In the sweet spell of success


With 'The Blair Witch Project' well on its way to becoming a hit, its creators are enjoying the spotlight. Not bad for a couple of guys who just wanted to frighten people

July 18, 1999|By Ann Hornaday | Ann Hornaday,sun film critic

It was surreal at Cannes in May, when they were on a panel moderated by critic Roger Ebert, with Ron Howard at one end of the dais, Spike Lee on the other and John Sayles in between.

And it was surreal at Sundance in January, when "The Blair Witch Project" made its triumphant world premiere at the most influential film festival in America.

"The whole thing was surreal," recalled Myrick over breakfast the morning after the Charles event. "[You've] just come from Orlando, you're knee deep in snow and you're looking at this huge line outside for your film and you're like, 'Wow.' You're just in this daze. And you only hope that the film is going to live up to the hype that's been generated on it, and that the people waiting in line won't be disappointed."

They weren't. "The Blair Witch Project" proved to be the most talked-about film at Sundance this year. Not only was it the first movie to be picked up -- by Artisan Entertainment -- but even sophisticated festival-goers came home shaken by the film, which is a scary movie on the order of the great scary movies of the 1960s and 1970s. No gore or special effects -- "The Blair Witch Project," which opened in theaters Friday, scared filmgoers out of their seats with old-fashioned suspense, atmosphere and decidedly creepy realism.

Myrick, 35, and Sanchez, 30, made "The Blair Witch Project" in 1997, filming in Seneca Creek State Park, Patapsco State Park, Burkittsville, Brunswick and Adamstown. They chose Western Maryland because Sanchez, who grew up in Takoma Park, lived nearby, in Rockville.

Sanchez and Myrick had met in the early 1990s, while they were film students at the University of Central Florida in Orlando. They shared a common passion for Z-grade mock-documentaries like "The Legend of Boggy Creek" and the television series "In Search Of." So they decided to make a film together that would be a homage to those horror flicks of yore, the ones whose terror lay in the ambiguity between fact and fiction.

"The Blair Witch Project" is the story of three student filmmakers who venture into the Maryland woods to make a film about a legendary witch and are never heard from again. The film and video footage they leave behind becomes the movie, giving "The Blair Witch Project" its creepy verite immediacy.

Myrick and Sanchez auditioned 2,000 actors in New York before casting Heather Donahue, Michael Williams and Joshua Leonard as the three filmmakers. They brought them to Maryland and put them through a two-day crash course in film and video-making. Then a crew of seven and the cast of three embarked on a grueling six-day exercise in what Myrick and Sanchez came to call "method filmmaking."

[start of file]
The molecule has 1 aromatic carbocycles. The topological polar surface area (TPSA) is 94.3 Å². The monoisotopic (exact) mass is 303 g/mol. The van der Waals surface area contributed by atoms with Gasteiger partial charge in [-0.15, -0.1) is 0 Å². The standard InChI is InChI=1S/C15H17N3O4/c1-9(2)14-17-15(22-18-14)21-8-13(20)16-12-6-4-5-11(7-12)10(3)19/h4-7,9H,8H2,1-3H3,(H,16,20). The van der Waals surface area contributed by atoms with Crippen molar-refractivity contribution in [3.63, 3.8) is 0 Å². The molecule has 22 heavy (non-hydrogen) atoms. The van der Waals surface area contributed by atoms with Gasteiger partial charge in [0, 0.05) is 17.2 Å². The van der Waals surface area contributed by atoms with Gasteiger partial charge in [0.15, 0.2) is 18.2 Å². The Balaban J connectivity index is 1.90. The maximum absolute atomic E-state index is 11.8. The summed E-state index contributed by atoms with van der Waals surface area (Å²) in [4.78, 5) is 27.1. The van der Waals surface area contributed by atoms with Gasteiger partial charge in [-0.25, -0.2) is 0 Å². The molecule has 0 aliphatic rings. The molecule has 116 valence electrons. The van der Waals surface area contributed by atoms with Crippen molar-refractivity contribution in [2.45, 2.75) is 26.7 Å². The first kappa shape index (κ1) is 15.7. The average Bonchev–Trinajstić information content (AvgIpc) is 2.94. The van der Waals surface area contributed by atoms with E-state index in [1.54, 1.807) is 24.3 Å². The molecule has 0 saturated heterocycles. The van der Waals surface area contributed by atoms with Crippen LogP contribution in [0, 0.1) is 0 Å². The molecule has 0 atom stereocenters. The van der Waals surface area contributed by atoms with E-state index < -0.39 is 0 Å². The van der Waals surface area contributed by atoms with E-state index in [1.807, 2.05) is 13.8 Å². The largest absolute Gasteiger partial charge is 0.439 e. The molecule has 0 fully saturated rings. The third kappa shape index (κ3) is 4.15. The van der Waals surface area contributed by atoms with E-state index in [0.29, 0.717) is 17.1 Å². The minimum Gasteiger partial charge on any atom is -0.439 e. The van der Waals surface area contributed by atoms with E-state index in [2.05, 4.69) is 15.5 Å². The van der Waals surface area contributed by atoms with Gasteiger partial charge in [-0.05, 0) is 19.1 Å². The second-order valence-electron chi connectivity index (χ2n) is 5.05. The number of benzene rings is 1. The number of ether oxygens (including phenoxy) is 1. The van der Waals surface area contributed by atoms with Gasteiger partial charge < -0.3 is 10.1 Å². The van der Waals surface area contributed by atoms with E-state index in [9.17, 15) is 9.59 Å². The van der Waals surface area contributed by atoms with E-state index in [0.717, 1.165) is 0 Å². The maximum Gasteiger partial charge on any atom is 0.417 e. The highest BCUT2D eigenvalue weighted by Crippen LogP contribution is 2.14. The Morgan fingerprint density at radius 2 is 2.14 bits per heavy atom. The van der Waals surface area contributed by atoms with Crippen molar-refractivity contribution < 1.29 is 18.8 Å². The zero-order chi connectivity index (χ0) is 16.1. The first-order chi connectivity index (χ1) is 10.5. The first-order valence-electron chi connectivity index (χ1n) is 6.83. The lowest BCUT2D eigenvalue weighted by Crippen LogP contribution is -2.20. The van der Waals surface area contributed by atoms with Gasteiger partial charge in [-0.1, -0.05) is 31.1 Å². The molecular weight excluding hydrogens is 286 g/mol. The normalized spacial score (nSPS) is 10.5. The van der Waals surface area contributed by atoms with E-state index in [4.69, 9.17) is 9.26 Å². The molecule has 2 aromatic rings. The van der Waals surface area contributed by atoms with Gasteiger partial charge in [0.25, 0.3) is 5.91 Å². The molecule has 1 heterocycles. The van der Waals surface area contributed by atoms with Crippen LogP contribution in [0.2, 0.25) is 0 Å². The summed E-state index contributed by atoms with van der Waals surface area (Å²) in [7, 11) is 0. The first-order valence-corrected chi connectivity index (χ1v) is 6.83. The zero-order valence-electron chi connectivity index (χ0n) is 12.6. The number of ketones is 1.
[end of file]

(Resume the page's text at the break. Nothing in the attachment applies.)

Maximizing terror

For maximum terror, Myrick and Sanchez knew "The Blair Witch Project" had to be flawlessly authentic, with no trace of artifice, performance or predictability. So, to heighten the film's realism, the directors sent their actors on an improvisational journey. They gave them a minimum of information and put a variety of startling events (or "gags") in their way. Then the actors captured each others' responses on camera.

The crew stayed close but out of sight, communicating minimally with the cast. Myrick and Sanchez gave the actors a two-way radio and a hand-held global positioning system as links to the outside world. Fresh batteries, new tapes and performance notes were left at a designated point every day.

Of course, this pared-down approach made not only artistic but economic sense: Myrick and Sanchez funded "The Blair Witch Project" almost entirely on credit cards. The movie, whose budget was equivalent to "the cost of a fully-loaded Taurus," according to Sanchez, was shot in eight days.

"We had a base camp which had to be in radio contact with the three actors, to make sure that if somebody broke an ankle or something they'd be nearby," Myrick recalled. "I did a lot of running in the woods and shadowing the actors, just to kind of observe the performance and see how their dynamic was working. ... We were in full camouflage so they wouldn't see us, or if they were shooting the camera I wouldn't be standing there in a polo shirt in the background. And then whenever we needed to pull one of the gags, like run around the tent, it was all of us going out there at 3 in the morning and sneaking up to the tent and running around. So it was like a little military operation."

Myrick and Sanchez credit co-producer Gregg Hale, who had been in the U.S. Army Special Forces, with coordinating the complex series of moves with military precision. Indeed, Myrick is still shocked that nothing more serious than a broken camera lens befell the filmmakers.

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